# $X_n$ are independent exponential variables, if $\sum_{n=1}^\infty λ_n^{-1}=\infty$,show that $\sum_{n=1}^\infty X_n=\infty$ a.e.

Let $$X_1,X_2,\cdots,X_n$$ be independent nonnegative random variables, with $$X_n$$ having density $$λ_n\exp(-λ_n x),x\geq 0,λ_n\geq 0$$,if $$\sum_{n=1}^\infty λ_n^{-1}=\infty$$, show that $$\sum_{n=1}^\infty X_n=\infty$$ a.e.

Attempts:$$\sum_{n=1}^\infty λ_n^{-1}=\infty$$ implies $$\sum_n E(X_n)=E(\sum_n X_n)=\infty$$,also I get a hint to try to consider $$\exp(-\sum_nX_n)$$,and from $$X_n$$ are independent,$$E(\exp(-\sum_nX_n))=\Pi_n E(\exp(-X_n))$$, but I don't know what to do next?

A very similar question:Let $X_1, X_2, \ldots$ be independent r.v.'s with $0 \leq X_n \leq 1$ and $\sum_n E(X_n) = \infty$. Show $\sum_n X_n = \infty$ with probability 1? but differs in $$0\leq X_n\leq 1$$

• The $X_n$ are exponential variables, not Poisson - the title should be changed
– Alex
Dec 2, 2022 at 14:10
• Kolmogorov three-series theorem makes quick work of this. Dec 3, 2022 at 16:53
• @MikeEarnest But $X_n$ is unbounded,then how to use Kolmogorov three-series theorem? Dec 4, 2022 at 9:26

The sum $$\sum_{n=1}^\infty X_n$$ converges if and only if $$\sum_{n=1}^\infty \lambda_n^{-1}$$ does. If $$\sum_{x=1}^\infty X_n<\infty$$ then for all $$s>0$$ we have $$0<\mathbb E\left[e^{-s\sum_{n=1}^\infty X_n}\right] = \prod_{n=1}^\infty \mathbb E[e^{-sX_n}] = \prod_{n=1}^\infty \frac{\lambda_n}{\lambda_n+s}.$$ This infinite product converges if and only if $$\sum_{n=1}^\infty \left(1-\frac{\lambda_n}{\lambda_n+s}\right)$$ does (as can be shown by considering the convergence of $$\sum_{n=1}^\infty -\log\left(\frac{\lambda_n}{\lambda_n+s}\right)$$ ), and $$\sum_{n=1}^\infty \left(1-\frac{\lambda_n}{\lambda_n+s}\right) = \sum_{n=1}^\infty \frac s{s+\lambda_n}$$ converges if and only if $$\sum_{n=1}^\infty \lambda_n^{-1}$$ does.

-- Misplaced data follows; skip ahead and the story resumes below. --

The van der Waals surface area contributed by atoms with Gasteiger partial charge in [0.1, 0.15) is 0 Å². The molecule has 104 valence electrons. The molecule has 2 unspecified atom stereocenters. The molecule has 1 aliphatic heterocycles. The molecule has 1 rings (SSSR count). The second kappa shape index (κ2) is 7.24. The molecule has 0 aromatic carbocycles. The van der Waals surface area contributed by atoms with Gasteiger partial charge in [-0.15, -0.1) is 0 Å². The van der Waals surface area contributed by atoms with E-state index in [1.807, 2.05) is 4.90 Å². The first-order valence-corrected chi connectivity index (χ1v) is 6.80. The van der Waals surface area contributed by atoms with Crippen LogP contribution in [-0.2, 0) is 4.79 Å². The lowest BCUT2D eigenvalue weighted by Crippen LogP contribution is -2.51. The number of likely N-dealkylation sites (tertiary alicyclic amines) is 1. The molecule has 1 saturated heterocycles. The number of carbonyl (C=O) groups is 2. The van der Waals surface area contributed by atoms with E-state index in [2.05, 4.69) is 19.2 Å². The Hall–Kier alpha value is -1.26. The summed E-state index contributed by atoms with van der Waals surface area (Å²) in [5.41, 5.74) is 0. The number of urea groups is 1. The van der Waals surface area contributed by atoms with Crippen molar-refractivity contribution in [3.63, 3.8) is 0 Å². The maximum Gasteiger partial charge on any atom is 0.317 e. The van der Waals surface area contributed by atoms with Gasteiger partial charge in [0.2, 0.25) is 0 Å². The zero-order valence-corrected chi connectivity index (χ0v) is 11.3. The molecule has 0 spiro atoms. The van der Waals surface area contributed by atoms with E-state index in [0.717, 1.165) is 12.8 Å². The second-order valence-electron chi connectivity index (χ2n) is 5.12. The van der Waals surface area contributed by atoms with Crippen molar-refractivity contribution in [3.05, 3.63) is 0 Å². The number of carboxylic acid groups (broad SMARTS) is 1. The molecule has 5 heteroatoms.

Conversely, if $$\sum_{n=1}^\infty \lambda_n^{-1}<\infty$$, then by monotone convergence, $$\mathbb \sum_{n=1}^\infty \mathbb E[X_n] = \mathbb E\left[\sum_{n=1}^\infty X_n\right]<\infty,$$ and hence $$\sum_{n=1}^\infty X_n<\infty$$ as the $$X_n$$ are almost surely nonnegative.
• Why does $\sum X_n < \infty$ a.e imply E(exp($-s\sum X_n$)) converges a.e? Dec 4, 2022 at 9:23
• Sorry but if I hadn't misunderstand your answer,you state that $∑X_n<∞$ a.e implies $E(\exp(−s\sum X_n))$ converges a.e,and you show that $E(\exp(−s\sum X_n))$ converges a.e iff $\sum_n\lambda_n^{-1}$ converges(which are in detail), but you didn't explain why $∑X_n<∞$ a.e implies $E(\exp(−s\sum X_n))$ converges a.e? Dec 4, 2022 at 16:11
• If $\sum_{n=1}^\infty X_n$ is infinite then $e^{-s\sum_{n=1}^\infty X_n}\to 0$ as $n\to\infty$.... Dec 5, 2022 at 18:25
• I see.But it should be: $E(\exp(−s\sum X_n))$ doesn't converge to 0 a.e instead of $E(\exp(−s\sum X_n))$ doesn't converge a.e,actually $E(\exp(−s\sum X_n))$ always converges. Dec 6, 2022 at 2:31